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Discussion Paper

No. 2008-14 | April 08, 2008
The Balassa-Samuelson Hypothesis in Developed Countries and Emerging Market Economies: Different Outcomes Explained

Abstract

This paper studies the Balassa-Samuelson hypothesis in two areas with strong differences in economic development, sixteen OECD countries and sixteen Latin American economies. Applying panel cointegration and bootstrapping techniques that solve for cross-sectional dependence problems in the data, we find that the second stage of the hypothesis, which relates relative sector prices with the real exchange rate, only holds in the Latin American area. The failure of the latter in the OECD countries as a whole is reflected in departures from PPP in the tradable sectors, and is probably due to segmentation between national tradable markets.

Paper submitted to the special issue “Using Econometrics for Assessing Economic Models” edited by Katarina Juselius.

JEL Classification

C15 E31 F31

Cite As

José García Solanes and Fernando Torrejón Flores (2008). The Balassa-Samuelson Hypothesis in Developed Countries and Emerging Market Economies: Different Outcomes Explained. Economics Discussion Papers, No 2008-14, Kiel Institute for the World Economy. http://www.economics-ejournal.org/economics/discussionpapers/2008-14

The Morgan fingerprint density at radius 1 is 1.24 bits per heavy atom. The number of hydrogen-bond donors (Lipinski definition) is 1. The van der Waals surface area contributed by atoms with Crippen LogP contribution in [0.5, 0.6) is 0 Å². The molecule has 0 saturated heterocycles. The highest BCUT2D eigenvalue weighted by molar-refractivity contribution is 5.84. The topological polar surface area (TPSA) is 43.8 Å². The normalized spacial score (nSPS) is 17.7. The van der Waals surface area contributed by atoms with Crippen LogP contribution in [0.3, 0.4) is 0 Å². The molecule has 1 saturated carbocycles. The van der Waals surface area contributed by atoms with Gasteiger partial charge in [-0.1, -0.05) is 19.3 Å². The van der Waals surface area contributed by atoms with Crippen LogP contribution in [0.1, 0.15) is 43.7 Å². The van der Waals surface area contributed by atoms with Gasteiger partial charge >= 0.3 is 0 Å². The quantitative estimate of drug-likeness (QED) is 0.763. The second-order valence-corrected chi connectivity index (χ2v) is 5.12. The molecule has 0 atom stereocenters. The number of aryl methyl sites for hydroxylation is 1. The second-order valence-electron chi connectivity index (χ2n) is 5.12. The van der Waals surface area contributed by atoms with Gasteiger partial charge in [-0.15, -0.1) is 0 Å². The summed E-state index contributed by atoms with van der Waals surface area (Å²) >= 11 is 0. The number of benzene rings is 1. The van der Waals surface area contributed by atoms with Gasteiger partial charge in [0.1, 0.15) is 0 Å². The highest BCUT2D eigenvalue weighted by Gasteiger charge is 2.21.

Assessment



Comments and Questions


Anonymous - Reader Comment
May 20, 2008 - 12:38

see attached file


José García Solanes - Response to Reader Comment
December 17, 2008 - 09:04

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Anonymous - Comment
June 19, 2008 - 19:11

José García Solanes - Response to Reader Comment
December 17, 2008 - 09:05

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Anonymous - Referee Report
July 28, 2008 - 13:01

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José García-Solanes - Response to Referee Report
January 02, 2009 - 09:14

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José García-Solanes - Revised Version
January 02, 2009 - 09:16

see attached file